WOMB CITY by Tlotlo Tsamaase (BOOK REVIEW)
“In our city, it is unwise to trust reality.
I have been betrayed by reality, betrayed by my subconscious, shipwrecked from reality.
Now every thought must be deceased from my mind before its birth.”
Tlotlo Tsamaase is a Motswana writer who has established herself as one of the most exciting current voices in short speculative fiction. Her novella The Silence of the Wilting Skin (2020) is a surreal body horror nightmare quite unlike anything else I’d ever read before. So I was very much looking forward to Tsamaase’s debut novel Womb City (2024), especially when I saw that Erewhon Books had graced it with one of the greatest SF covers I’d seen in a long time, courtesy of artist Colin Verdi and designer Samira Iravani. Womb City delivers and then some. A work of cyberpunk body horror set in a near future dystopian Botswana, the novel redefines what those genres can do, offering a powerful feminist exploration of female embodiment, pregnancy and abuse. The book draws on Setswana mythology as much as cybernetic science, and seamlessly mixes cyberpunk speculation and horror. Tsamaase has created a vital and urgent work of speculative fiction that makes the reader excited for what the genre can do all over again.
Nelah is the head of an award-winning but financially struggling independent architecture firm in a near-future Botswana where body-swapping is possible thanks to technology, but because she is a woman and her body is marked as having criminal tendencies, she is monitored constantly by microchip. Both the government, with its AI Criminal Behavior Evaluator, and her abusive husband Elifasi, a policeman who blames his lack of career progression on his wife, can track her every move and sift through her memories. Nelah’s life is precarious – she self-medicates with casual drug use, has an affair with the handsome Janith Koshal, a forensic structural engineer she met through work, whose father Aarav Koshal is a ruthless, corrupt and powerful businessman, her body’s family resent her for taking the place of their beloved daughter. But now with a baby growing in a government incubator that she and Elifasi can barely afford, she is under extra scrutiny because she is about to become a mother. When Nelah and Jan kill a woman in a car accident, they bury the body, hoping against hope that they’ll both be able to keep it a secret. But soon she has more to worry about than the government and her husband – the vengeful spirit of her victim returns from the grave to hunt down everyone Nelah holds dear. In order to escape from the curse and make sure her baby survives, Nelah has to solve the mystery of the dark political conspiracy their victim was investigating at the time of her death, before the ghost and the government catch up with her.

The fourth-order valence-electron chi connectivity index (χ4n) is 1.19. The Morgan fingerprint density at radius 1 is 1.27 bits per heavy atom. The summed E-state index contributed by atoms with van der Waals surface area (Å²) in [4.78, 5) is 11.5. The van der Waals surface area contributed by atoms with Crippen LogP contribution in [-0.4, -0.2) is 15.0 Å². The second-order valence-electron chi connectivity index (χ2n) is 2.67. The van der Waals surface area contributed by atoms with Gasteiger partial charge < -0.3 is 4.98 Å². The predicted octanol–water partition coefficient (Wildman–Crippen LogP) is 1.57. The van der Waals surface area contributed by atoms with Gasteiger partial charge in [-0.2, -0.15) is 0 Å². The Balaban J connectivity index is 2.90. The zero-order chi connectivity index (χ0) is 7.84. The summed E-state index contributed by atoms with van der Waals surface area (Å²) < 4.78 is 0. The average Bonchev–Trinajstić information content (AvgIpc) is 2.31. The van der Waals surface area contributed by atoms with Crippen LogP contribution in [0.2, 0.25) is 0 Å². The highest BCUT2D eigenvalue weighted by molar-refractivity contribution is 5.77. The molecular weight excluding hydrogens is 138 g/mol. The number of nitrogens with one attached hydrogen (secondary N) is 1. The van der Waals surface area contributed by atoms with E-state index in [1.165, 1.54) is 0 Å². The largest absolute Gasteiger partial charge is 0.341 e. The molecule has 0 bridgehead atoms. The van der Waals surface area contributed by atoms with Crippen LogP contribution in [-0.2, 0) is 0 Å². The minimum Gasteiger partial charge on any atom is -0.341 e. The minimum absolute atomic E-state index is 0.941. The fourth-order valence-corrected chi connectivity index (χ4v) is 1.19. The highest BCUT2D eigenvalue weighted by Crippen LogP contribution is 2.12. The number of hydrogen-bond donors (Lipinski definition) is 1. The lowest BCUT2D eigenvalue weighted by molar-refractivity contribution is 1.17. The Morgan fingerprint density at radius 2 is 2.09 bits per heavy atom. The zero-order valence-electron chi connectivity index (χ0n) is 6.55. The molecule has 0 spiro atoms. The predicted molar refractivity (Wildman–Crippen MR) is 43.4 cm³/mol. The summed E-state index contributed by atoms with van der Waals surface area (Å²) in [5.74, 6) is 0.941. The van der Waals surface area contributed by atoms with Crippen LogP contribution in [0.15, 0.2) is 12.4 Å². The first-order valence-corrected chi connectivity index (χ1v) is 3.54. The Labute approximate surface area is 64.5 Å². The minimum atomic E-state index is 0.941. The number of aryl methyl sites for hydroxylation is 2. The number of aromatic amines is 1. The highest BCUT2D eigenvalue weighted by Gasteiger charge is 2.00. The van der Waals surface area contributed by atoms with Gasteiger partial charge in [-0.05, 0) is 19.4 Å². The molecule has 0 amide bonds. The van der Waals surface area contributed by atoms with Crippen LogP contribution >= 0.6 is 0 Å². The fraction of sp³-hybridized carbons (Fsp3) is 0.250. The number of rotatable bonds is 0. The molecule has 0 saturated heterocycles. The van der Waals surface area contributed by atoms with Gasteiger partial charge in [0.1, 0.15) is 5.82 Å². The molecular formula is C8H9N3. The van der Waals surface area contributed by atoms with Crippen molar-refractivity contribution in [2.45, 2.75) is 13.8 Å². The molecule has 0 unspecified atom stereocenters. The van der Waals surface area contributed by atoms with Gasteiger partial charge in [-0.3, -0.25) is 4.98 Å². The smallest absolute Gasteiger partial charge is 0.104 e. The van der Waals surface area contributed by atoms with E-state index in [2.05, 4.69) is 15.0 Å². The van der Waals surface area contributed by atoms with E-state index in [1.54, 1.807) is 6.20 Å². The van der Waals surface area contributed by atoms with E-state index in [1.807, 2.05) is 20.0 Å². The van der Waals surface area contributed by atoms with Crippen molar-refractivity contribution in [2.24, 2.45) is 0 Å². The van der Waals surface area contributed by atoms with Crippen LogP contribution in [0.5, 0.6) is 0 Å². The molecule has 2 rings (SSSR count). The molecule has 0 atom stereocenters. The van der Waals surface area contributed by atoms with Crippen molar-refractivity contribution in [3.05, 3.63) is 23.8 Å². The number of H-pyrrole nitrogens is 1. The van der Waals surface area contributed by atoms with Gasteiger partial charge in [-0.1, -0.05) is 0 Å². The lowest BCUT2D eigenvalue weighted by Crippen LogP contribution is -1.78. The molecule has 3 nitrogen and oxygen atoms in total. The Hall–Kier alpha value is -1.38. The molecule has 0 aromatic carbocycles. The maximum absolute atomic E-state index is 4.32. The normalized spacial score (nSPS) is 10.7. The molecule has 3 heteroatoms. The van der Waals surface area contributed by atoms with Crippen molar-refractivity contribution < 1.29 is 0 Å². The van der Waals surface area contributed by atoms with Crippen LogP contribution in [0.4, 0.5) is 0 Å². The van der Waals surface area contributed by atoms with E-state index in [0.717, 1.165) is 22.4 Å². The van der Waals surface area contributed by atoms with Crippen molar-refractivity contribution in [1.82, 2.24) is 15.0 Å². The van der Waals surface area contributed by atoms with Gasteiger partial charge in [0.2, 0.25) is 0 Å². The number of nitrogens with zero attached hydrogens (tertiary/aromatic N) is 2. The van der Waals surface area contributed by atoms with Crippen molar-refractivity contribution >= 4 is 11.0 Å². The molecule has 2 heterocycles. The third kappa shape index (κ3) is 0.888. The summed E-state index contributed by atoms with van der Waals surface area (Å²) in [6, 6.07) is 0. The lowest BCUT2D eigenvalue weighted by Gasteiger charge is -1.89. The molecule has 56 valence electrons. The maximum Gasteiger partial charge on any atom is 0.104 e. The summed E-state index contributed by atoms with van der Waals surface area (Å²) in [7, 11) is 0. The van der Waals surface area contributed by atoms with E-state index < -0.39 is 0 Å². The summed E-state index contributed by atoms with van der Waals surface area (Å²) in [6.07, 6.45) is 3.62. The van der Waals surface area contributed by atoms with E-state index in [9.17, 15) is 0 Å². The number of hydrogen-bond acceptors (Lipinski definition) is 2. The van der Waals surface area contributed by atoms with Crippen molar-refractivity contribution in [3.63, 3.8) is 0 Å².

Womb City takes the cyberpunk trope of people being able to upload their consciousness digitally and implant it in new bodies, as popularized in works such as Richard Morgan’s Altered Carbon (2002), and uses it to explore the complex ways in which embodiment, privilege and discrimination are tied together. In the Botswana of the novel, citizens are entitled to multiple lifespans across multiple bodies, but this is complicated by the lack of supply of desirable bodies. No one wants to be stuck in the timeless living hell that is being stored in between bodies in a databank, but the past history of the body you are uploaded into has a massive bearing on your new life inside it. Bodies like Nelah’s host body, which are marked as criminal, are subject to intrusive surveillance, with the cyberpunk technology allowing the government and partners alike to directly scroll through their thoughts and memories. The immigration system to other countries involves body-swapping into bodies that are already citizens of the country you are trying to get into, but the convoluted and corrupt bureaucracy around it means that you run the risk of your body being sold to the black market before you secure a new body. The concept of the nuclear family is beginning to break down, with people being assigned the biological families of their new bodies, regardless of whether or not the new family accepts them. Of course all this can be circumvented if, like Aarav Koshal, you are rich and powerful, and indeed he has wielded his considerable influence to get his son Janith a fresh body to hide family crimes. However those like Nelah who don’t have the money or connections to get a more privileged body are stuck with the limitations society places on the body they wind up in.